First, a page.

HEALTHY, “NATURAL” AND THE FDA: A DEFINITION PROBLEM. WE’VE SEEN THIS BEFORE.
What is a “natural” food? The recent announcement by the Food and Drug Administration (FDA) that it resolved a yearlong tussle with KIND Healthy Snacks over the use of the term “healthy” on KIND’s food product packaging has rekindled the decades-old challenge for the FDA to define what a “natural” food is.
The world of natural food, and the natural products industry in general, has historically been plagued by a lack of public consensus on the definition of “natural.” In addition, consumers have been confused about the possible wellness benefits derived from participation in the natural foods product world. Part of this confusion stems from definition problems.
Whether through deep engagement with food culture and the worlds of health and wellness or by virtue of passing encounters with free-flowing information streaming from ever-multiplying channels, today’s consumers are increasingly aware of the personal, social, environmental and health consequences of the foods they consume. While the increased availability and proliferation of organic and natural products across categories fuel consumers’ aspirations, in a climate awash in confusing and conflicting information, consumers are questioning products, companies and certifications more than ever before.
This is why consumers are increasingly seeking answers to: What’s in it? How was it made? Who made it? What’s the story behind it? What does it (e.g., organic, natural, healthy) mean?
We’ve Been Here Before
Bringing clarity to the confusion about the definition of natural and organic is a story more than 25 years in the making. From The Hartman Group’s first days in 1989, we’ve been researching and tracking the evolution of consumers’ understanding of natural and organic. Over time, we’ve witnessed the definitional disputes that have plagued the food and beverage industry (in general) and the natural and organic industry (specifically).
While the decade of the 1980s was about the emergence of awareness of the environment and the 1990s was the decade of the rise in natural, the dawn of a new millennium in 2000 brought us a new era focused on health and wellness. Food has become a keystone of health and wellness, with people preferring to receive nutrients through foods and beverages rather than supplements or functional foods.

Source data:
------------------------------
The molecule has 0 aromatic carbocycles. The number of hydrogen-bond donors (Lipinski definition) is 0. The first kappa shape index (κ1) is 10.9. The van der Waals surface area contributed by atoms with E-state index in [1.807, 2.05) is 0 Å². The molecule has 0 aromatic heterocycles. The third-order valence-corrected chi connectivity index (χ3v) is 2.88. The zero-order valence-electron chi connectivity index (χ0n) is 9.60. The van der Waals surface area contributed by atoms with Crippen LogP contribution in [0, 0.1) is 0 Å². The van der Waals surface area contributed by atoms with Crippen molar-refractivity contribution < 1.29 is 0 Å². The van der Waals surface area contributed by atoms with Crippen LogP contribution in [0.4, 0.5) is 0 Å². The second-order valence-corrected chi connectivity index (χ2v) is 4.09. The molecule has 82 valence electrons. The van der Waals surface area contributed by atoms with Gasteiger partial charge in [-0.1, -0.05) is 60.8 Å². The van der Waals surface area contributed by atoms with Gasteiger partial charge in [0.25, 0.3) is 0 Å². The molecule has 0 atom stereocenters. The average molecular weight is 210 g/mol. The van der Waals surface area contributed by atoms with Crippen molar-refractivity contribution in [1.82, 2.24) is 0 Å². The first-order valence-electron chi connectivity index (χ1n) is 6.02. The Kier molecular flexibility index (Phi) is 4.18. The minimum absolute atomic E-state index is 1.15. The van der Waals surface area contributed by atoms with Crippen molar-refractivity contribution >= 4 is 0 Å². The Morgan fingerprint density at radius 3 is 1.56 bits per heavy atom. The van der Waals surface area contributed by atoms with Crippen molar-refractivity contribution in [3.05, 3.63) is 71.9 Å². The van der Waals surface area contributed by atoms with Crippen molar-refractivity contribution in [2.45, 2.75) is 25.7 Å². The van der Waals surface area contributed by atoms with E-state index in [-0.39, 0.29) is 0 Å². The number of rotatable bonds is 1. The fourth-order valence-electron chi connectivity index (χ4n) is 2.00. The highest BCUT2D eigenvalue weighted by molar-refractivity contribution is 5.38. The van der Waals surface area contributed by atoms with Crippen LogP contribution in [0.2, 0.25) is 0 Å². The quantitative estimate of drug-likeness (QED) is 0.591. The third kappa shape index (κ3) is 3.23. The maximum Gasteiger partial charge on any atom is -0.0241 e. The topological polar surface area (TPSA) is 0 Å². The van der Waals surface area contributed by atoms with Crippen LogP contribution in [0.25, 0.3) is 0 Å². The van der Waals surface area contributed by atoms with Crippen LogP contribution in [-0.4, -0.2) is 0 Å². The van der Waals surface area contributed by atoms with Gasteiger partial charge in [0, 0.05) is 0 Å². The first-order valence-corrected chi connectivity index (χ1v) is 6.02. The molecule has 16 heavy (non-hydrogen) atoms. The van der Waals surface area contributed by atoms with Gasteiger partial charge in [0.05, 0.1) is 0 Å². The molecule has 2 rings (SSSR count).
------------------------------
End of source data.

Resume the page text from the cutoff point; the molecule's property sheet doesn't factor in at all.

Throughout these transformative decades, natural was an orientation people assumed in the pursuit of health and wellness. This is still true today as natural food and beverage products have become more integral to the pursuit of higher-quality lifestyles.
Because wellness is now firmly embedded in the culture — it’s inherent in the way people shop, cook and eat — organic and natural products have become so ubiquitous that specialty and natural products retailers now need to offer something more to maintain their appeal and relevance.
Yet while the ideal of “natural” continues to evoke positive associations and an image of simple, real food that is free from artificial ingredients, consumers are increasingly primed to react to the term as a marketing gimmick.
As a package claim, natural immediately raises red flags. When confronted with a product that claims to be “natural,” consumers turn to the ingredient panel and nutrition facts for the truth.
With the proliferation of organic and natural foods and beverages in the mainstream, their meaning has shifted. While the meaning of organic has weakened in the past few years, natural is experiencing renewed significance. The following chart depicts the attributes consumers associate with the term "natural."
Consumers are seeking an ideal of natural that would mean that the food and beverages they buy are healthy, whole, real and minimally processed. Natural is understood as what happens to the food after it is grown, specifically regarding the reduction of processing steps.
Consumers more strongly associate “no artificial colors, flavors or preservatives” with natural, illustrating the solid connection between natural and production and processing. While consumers associate “natural” with an ideal of minimal processing, they do not believe that the word “natural” ensures that foods and beverages live up to the ideal that they are seeking. This is why the use of “natural” on packaging elicits skepticism toward its usage as a marketing ploy and encourages consumers to investigate the product more. It is not enough alone, however, to ensure that the product lives up to their ideal. According to The Hartman Group’s research, 59 percent of consumers would most like the government to regulate which products are labeled “natural.”
What Can We Learn From This?
For natural products it is essential to live up to the ideal of natural that consumers are seeking regarding production and processing. To the untrained eye, for example, the product may be a box of cereal, but to the average consumer it is a field, a farm, a factory.
Today’s consumers have taken it upon themselves to figure out what natural means to them. They look for a combination of subtle cues. Ingredient lists and nutrition facts panels should align with the consumer’s ideal of natural and healthy foods and beverages.
No one is waiting for food regulators to solve the dilemma; consumers are companies’ regulators. Companies that understand consumers’ expectations and how language and product design work together to form impressions of “natural” and “healthy” and other virtues will free themselves of the regulator-inspired habit of trying to make explicit “claims” about what are typically vague quality distinctions of what is natural and healthy. Removing symbols of bad or low-quality food processing is critical to keeping a brand contemporary in modern food culture.